Uses of CASE DATA: Case counts are utterly misleading. It is widely known in the epidemiological community that only 10 -15 percent of the infections are diagnosed in the US. That means the CDC, HIS, County and State CASE DATA is undercounted by 5% to 80%. In Indian Country we estimated that the undercounts could well be closer to 80% under. Predicting trends from the undercounts without considering distribution within a community (who is tested and who intensively tested) then the exercise is POINTLESS.

TRACKING TEST NUMBERS: Tracking the number of tests is essentially useless. Positive test tracking is more useful for determining trends, but if the testing is inconsistent, incorrectly conducted, and when testing is conducted (right as soon as patients feel sick). Lack of consistency and correct testing are factors rarely considered in the data.

MODELS ARE CHANGEABLE: Models are based on different assumptions and can change markedly. Models must be used to “change the future” and not predict it.

REPRODUCTIVE NUMBERS: This is the rate at which the COVID-19 changes, but this is a rough estimate, based on untestable assumptions, AND IT LAGS BY AT LEAST A WEEK rendering it of limited use for day-to-day monitoring or health action.

CONTACT TRACING: this is essential as a focus that requires close attention since HOW THE PROGRAM IS ORGANIZED WITH GOOD TRAINING is more important than the total number of staff. The focus in the US has been on the total number of staff.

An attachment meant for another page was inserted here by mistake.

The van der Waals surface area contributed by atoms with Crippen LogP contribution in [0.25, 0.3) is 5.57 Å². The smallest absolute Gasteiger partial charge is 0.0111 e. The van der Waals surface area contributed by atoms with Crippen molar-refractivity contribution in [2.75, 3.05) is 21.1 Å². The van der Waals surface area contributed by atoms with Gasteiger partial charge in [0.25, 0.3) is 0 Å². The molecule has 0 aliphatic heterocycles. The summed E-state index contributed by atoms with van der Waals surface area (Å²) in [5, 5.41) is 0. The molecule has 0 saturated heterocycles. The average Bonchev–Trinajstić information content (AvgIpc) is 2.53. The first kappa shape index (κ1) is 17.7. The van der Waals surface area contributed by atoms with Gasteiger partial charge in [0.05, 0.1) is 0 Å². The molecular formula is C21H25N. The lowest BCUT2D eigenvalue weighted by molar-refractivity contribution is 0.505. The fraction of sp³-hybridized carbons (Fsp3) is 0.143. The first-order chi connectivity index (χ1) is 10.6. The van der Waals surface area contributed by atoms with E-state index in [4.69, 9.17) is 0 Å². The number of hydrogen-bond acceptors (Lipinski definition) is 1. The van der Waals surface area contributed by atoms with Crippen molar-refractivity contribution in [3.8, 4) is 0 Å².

MUST DO:

TRACKING NUMBERS: Tracking the number of infections without an identified source case or vent reveals the effectiveness of the contact racing process. Areas with unlinked infections can control the virus by improving contact tracing and physical distancing.

ISOLATE INFECTED PEOPLE QUICKLY: Testing the right people, getting results fast and finding and isolating patients immediately halts the spread of COVID-19.

POPROTION OF CASES COMING FROM QUARANTINED CONTACTS: This is the fundamental outcome indicator of a contact-tracing program. If all new cases arise from among known, quarantined contacts, spread of the disease stops.

TRACK HEALTH-CARE WORKER INFECTIONS: Track and reduce the number of infections in this cohort ensures an effective health-care support system.

EXCESS MORTALITY TRENDS: Public health staff have been distracted by having to generate numbers that have little meaning and less use for planning and managing the pandemic in communities. Information on total deaths compared weekly with historical trends and analyzed by age, tribe, gives essential information about what’s happening with COVID-19 and non-coronavirus health problems and helps target interventions.

What I am trying to suggest is that we have the capacity in our own institutions to plan, organize and undertake a program to prevent and limit the COVID-19 Pandemic in Indian Country if we just get together and develop and coordinate the plan.

As always, we are open to working with the leadership to facilitate management of the spread of COVID-19 in Indian Country. We are not confident that it makes any sense to press CDC, IHS or other US government or state agencies now for help. Their capabilities are far too limited and unreliable. Time is running out. Indian Country is dying.

Yours sincerely,
Rudolph C. Ryser, Ph.D.
Chair of the Board